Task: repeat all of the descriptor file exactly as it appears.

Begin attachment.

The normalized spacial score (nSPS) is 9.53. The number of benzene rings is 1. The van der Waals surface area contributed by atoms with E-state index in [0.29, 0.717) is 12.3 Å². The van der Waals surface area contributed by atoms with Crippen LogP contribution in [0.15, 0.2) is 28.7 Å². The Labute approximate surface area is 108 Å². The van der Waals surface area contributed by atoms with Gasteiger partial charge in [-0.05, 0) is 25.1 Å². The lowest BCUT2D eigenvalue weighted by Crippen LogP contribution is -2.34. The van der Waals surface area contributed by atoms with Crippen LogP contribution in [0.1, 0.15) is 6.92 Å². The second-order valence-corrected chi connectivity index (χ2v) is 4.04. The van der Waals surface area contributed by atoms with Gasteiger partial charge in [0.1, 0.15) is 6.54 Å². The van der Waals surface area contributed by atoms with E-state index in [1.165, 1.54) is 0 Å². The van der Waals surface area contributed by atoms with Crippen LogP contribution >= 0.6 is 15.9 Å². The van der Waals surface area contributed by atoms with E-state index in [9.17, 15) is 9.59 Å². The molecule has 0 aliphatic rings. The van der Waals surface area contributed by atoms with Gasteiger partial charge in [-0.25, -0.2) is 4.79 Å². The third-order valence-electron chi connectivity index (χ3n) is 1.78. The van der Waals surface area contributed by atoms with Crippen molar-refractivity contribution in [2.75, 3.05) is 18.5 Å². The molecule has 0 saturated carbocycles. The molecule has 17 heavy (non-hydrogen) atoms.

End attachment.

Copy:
The normalized spacial score (nSPS) is 9.53. The number of benzene rings is 1. The van der Waals surface area contributed by atoms with E-state index in [0.29, 0.717) is 12.3 Å². The van der Waals surface area contributed by atoms with Crippen LogP contribution in [0.15, 0.2) is 28.7 Å². The Labute approximate surface area is 108 Å². The van der Waals surface area contributed by atoms with Gasteiger partial charge in [-0.05, 0) is 25.1 Å². The lowest BCUT2D eigenvalue weighted by Crippen LogP contribution is -2.34. The van der Waals surface area contributed by atoms with Crippen LogP contribution in [0.1, 0.15) is 6.92 Å². The second-order valence-corrected chi connectivity index (χ2v) is 4.04. The van der Waals surface area contributed by atoms with Gasteiger partial charge in [0.1, 0.15) is 6.54 Å². The van der Waals surface area contributed by atoms with E-state index in [1.165, 1.54) is 0 Å². The van der Waals surface area contributed by atoms with Crippen LogP contribution >= 0.6 is 15.9 Å². The van der Waals surface area contributed by atoms with E-state index in [9.17, 15) is 9.59 Å². The molecule has 0 aliphatic rings. The van der Waals surface area contributed by atoms with Gasteiger partial charge in [-0.25, -0.2) is 4.79 Å². The third-order valence-electron chi connectivity index (χ3n) is 1.78. The van der Waals surface area contributed by atoms with Crippen molar-refractivity contribution in [2.75, 3.05) is 18.5 Å². The molecule has 0 saturated carbocycles. The molecule has 17 heavy (non-hydrogen) atoms.